“What do you mean?”
“All of it. Look at this house. Look how I live. Is this what you want for yourself, Truman?” he said.
Well that was awkward, so I just said, “Beanbag chairs?”
He laughed aloud. “Beanbag chairs! Ha! They’re great, right?” He flashed his pearly whites at me. “I love this town. And you know, I knew I’d like you if we ever met. I just didn’t think we would, man.”
“But, then… Why are you trying to talk me out of buying drugs from you?” I asked. I had already sunk in among the beans. I could get used to this.
“Woah! I never said anything about selling drugs,” he said without a hint of humor. “They just sent you to me because I’m an expert. What else I do is a mystery.” He went on, “But like, really, you’re Truman Burbank. You don’t even chew gum.”
I didn’t like being pigeonholed, but he was right. “Well, yeah, of course I don’t use drugs. They’re dangerous.”
“Oh, man. Drugs aren’t dangerous.” He said it like I had invented some crazy theory.
“Um… there’s all kinds of evidence. Ask anybody. Go to the library, open a science book.”
“Nah, man,” he took a sip, “Nah, that’s all p-hacking. Just like all those machines and rules they made to fight climate change eighty years ago. Then the fifties come along and BAM! None of that stuff was worth shit.”
The fifties were a tumultuous time in science when almost all interventions to prevent climate change were shown to be worthless. The studies they were based on couldn’t be reproduced.
“Drug studies are p-hacked? But that doesn’t make any sense. There was so much scandal in the fifties, no one in their right mind would go and do it all again just to make drugs look bad.”
“Yes, they would man, because you know why?” Now he was agitated. It was fun to watch. “Because it was the racists and the classists in government. They knew if they could get science on their side, then everyone would go along with it.”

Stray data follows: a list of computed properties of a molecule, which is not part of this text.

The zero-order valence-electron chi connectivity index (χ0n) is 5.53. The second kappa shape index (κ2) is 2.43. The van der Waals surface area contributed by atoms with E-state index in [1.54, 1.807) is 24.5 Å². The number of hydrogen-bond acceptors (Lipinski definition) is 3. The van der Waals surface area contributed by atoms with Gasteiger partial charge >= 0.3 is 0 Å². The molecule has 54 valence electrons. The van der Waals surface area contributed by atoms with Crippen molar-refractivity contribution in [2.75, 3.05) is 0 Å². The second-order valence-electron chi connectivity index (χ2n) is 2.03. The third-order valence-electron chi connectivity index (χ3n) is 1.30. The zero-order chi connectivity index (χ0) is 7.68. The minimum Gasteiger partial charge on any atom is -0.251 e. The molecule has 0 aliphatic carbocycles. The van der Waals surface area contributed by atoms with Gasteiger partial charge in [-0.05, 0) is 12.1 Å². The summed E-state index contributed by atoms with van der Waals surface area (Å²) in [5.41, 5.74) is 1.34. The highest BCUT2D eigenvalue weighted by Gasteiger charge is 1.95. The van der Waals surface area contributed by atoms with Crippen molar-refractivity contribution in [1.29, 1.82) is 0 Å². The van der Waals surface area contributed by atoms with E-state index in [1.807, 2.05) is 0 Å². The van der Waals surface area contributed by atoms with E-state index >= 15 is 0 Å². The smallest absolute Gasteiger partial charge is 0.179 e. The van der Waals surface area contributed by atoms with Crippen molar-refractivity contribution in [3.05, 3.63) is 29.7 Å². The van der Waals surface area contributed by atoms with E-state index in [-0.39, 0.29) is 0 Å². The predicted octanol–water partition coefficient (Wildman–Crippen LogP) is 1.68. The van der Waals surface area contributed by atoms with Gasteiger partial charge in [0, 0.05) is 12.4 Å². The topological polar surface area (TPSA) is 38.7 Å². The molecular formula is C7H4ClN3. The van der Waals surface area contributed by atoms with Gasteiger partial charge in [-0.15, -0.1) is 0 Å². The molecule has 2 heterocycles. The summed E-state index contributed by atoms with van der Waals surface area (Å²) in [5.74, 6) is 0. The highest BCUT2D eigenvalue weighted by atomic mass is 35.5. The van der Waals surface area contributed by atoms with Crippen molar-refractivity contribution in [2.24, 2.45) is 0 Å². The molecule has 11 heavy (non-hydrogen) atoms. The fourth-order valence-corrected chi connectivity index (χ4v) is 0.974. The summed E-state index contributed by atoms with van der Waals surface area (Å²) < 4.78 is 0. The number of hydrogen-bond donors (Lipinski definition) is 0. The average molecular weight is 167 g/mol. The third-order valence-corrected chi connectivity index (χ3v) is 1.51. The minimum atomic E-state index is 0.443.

David got up and started pacing, emphasizing his thoughts by pointing at me or the window with his Pepsi-holding hand. “So they kept the studies they agreed with, and nobody else could get published. The federal government is the biggest investor in science and has been for over a century. Ever since Foote and Ingersoll started talking about C-O-2 and the masses went crazy for science, it’s all politics. Look it up.
“And, AND! They still keep all the good stuff secret, man. It’s going on all around, man. Secret agents everywhere.”
I smirked. “Secret agents in Seahaven Island are trying to keep you from using drugs?”
He look like a man coming out of a dream. “Shit, I wasn’t supposed to say any of that. I almost forgot who I was talking to.” He glanced around him unsteadily.
“Well, it’s too late now.” Then he shrugged and sat back in his beanbag chair. “Point is, man. You. You should not do drugs. What are you even trying to accomplish?”
“Accomplish?” Uh oh. I should have said No Questions Asked at some point. “I’m just trying to do drugs. I wanna, y’know, see my options.” Then I added, “Man.”
A grandfather clock ticked in the corner. It was clean and in working order, but a dry pair of swim trunks hung from one ornately carved corner. David squinted at me.
“Naaah. You got somethin’ in mind. What are you up to, Truman Burbank?”
“I just… I’m going somewhere,” I admitted.
“See? There it is. I always knew you were gonna find your own way, man. You got a goal.”
“I… well, yeah, I have a plan. Listen,” I sat up to explain, “I’m trying to go on a road trip. I gotta see the rocket launch, man. So, I was thinking… I saw this guy on a bench using drugs and I…”
I began to stammer, looking for a way to avoid mentioning the ocean, my fear of the bridge. I leaned back into the beanbag chair trying to look calm. “I just need something to put me to sleep.”
He sat up to take a better look at me.
“To put you to sleep?” He pitied me. “Man, just take Benadryl,” and he flopped back in his beanbag.
“Benadryl…” I said.
I had assumed I needed an expert to tell me what to take and sell it to me. But all I needed was an over-the-counter antihistamine sold in a bright pink bottle.
This was great!